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How to find the right therapist for you?

It can be a big deal deciding to engage in therapy and perhaps a daunting task to find a Psychotherapist who will be able to help you, but you feel you are ready. So, what’s next?

How to find the right therapist for you?

It can be a big deal deciding to engage in therapy and perhaps a daunting task to find a Psychotherapist who will be able to help you, but you feel you are ready. So, what’s next?

Counselling and Psychotherapy in Ireland is not yet a regulated profession although we are leaning towards it. So first on your list is to check the credentials of the therapists that you are considering. A good way to do this is to ensure they are accredited with a recognised organisation such as the Irish Association for Counselling and Psychotherapy (IACP) or the Irish Association Humanistic and Integrative Psychotherapy (IAHIP).

Now, you have shortlisted a few names and you would like to get in touch. There are a number of questions you can ask which will help you to choose a counsellor. This article outlines 8 of these questions. Please note, the words “therapist”, “counsellor” and “psychotherapist” are used interchangeably.

1. What does it feel like for you to sit with the therapist? Do you feel safe and comfortable? Is the person down to earth and easy to relate to, or does he feel cold and emotionally removed? Is the therapist a “know it all” or arrogant? Sure, for many of us going to a therapist for the first time is a bit anxiety provoking, and it’s important to recognise that. But, if a counsellor doesn’t feel like a good fit for you, that’s okay. It can take a few attempts before finding the right person but it is well worth it as it will widely determine the outcome of therapy.

2. Can the counsellor clearly define how they can help you to solve whatever issue or concern has brought you to therapy? An experienced counsellor explains how she can help, is able to give you a basic “road map,” to her approach and can even give an indication of how you will know when therapy is finished.

3. Does the counsellor seek regular peer supervision? An important professional activity for any wise counsellor is regular supervision with peers or consultants. Supervision serves a number of purposes, such as, reviewing cases (respecting confidentiality), receiving advice, getting unstuck, discovering one’s own blind spots, etc. Consultation provides a counsellor with a necessary reality check, a degree of objectivity, and feedback. Even the best therapists benefit from the help of others.

4. Is your therapist asking you for regular feedback? Is she checking on how you feel you are progressing? Does she give you the opportunity to raise any questions or concerns you may have? Do you feel you empowered within the therapeutic process? Furthermore, can your therapist accept feedback and admit mistakes? A healthy therapist is open to feedback and to learning that something he said hurt or offended you. Good therapists are willing to look at themselves, to check their feelings, and to honestly and openly recognise if they were wrong.

5. Does the counsellor encourage dependence or independence? Psychotherapy doesn’t solve your problems; it helps you to solve your own. Likewise, psychotherapy doesn’t soothe your overwhelming feelings; it helps you to soothe your own. Like the old proverb, therapy is most powerful when it helps people to learn to fish for themselves rather than rely on another to feed them. If your counsellor provides wisdom, answers, or emotional support without encouraging you to access your own resources, it is more likely you will become dependent on your therapist to help you feel better, rather than on yourself.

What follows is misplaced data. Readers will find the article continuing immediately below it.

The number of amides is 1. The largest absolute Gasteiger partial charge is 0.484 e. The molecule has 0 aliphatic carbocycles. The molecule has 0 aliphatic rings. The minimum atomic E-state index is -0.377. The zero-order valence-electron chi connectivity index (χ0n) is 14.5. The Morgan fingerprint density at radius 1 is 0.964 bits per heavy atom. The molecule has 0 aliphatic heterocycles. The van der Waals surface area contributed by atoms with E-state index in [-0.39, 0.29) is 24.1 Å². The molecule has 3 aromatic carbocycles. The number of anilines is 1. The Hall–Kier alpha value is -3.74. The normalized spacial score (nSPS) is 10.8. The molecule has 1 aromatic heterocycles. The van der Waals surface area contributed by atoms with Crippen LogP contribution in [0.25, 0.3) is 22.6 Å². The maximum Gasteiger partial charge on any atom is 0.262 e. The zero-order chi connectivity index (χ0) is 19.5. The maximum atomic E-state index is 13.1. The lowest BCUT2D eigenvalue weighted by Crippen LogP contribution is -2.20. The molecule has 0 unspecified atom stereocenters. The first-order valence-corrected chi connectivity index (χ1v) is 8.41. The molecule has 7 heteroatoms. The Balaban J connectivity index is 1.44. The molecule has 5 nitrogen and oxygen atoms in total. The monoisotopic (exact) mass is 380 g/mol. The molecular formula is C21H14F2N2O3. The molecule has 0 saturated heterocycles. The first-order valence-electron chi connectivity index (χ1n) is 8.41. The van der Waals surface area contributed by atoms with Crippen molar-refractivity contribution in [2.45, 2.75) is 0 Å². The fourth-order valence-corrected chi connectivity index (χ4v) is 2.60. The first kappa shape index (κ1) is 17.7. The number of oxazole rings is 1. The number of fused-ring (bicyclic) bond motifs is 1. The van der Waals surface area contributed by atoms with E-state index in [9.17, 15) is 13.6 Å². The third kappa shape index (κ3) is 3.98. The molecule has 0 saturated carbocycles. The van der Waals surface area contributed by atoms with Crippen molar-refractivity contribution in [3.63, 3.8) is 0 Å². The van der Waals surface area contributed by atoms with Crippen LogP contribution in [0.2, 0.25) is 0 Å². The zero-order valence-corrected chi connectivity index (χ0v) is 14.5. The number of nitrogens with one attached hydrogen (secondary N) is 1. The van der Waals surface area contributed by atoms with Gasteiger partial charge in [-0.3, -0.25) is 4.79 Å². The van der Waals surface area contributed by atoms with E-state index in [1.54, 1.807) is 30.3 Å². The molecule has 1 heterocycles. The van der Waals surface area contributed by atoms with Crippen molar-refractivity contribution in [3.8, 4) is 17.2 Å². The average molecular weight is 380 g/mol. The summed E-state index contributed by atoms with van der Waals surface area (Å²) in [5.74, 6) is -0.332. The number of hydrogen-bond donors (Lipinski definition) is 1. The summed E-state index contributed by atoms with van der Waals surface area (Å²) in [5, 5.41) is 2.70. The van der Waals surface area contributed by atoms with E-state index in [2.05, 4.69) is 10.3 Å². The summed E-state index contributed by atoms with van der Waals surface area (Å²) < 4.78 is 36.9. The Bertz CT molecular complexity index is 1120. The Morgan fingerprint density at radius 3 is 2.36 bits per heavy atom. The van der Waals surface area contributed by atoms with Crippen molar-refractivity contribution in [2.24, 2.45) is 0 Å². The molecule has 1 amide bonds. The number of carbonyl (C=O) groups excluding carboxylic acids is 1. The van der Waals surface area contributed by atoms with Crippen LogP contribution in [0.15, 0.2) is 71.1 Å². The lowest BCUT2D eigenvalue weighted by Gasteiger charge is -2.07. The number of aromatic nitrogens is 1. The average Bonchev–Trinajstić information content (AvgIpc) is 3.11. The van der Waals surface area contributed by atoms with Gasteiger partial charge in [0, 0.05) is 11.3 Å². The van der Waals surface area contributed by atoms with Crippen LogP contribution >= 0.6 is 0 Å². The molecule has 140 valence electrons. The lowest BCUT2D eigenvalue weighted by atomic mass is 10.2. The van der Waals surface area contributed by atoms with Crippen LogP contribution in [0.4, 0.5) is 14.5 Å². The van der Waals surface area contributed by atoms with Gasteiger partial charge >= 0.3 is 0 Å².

6. Has your psychotherapist done his own therapy? One of the best ways to learn how to help someone to heal is to do your own therapy and to experience the healing process firsthand. Thus, psychotherapists who have been in their own therapy benefit from this as a learning experience and are probably better equipped to help because of it.

7. Does the counsellor make guarantees or promises? It’s important for a therapist to provide hope, but not absolute unconditional guarantees. If you have the will to change and put in the necessary time and energy, healing is possible. Most of our wounds and defences are the result of what has happened to us and to those around us. Healing can happen quickly in psychotherapy but only after getting safely through the protective layers. There are numerous factors at play in the therapy process which may contribute to or interfere with healing; some of which we are conscious, others of which we are not.

8. Does your psychotherapist adhere to ethical principles such as confidentiality, boundaries, duty of care or continuous professional development? There are numerous ethical guidelines designed to keep counsellors from harming clients. As psychotherapists, there is one major ongoing ethical obligation which, put as it simplest, is that we are always acting in the best interests of our clients. Ultimately, a therapist should be there to meet your counselling related needs for empathy, understanding and support.

Some of these questions can be answered on a first phone call and others will be better answered during the initial session. Remember that this first meeting is a real opportunity for you to decide whether you want to go further with that person or not so make good use of it and have your questions ready!

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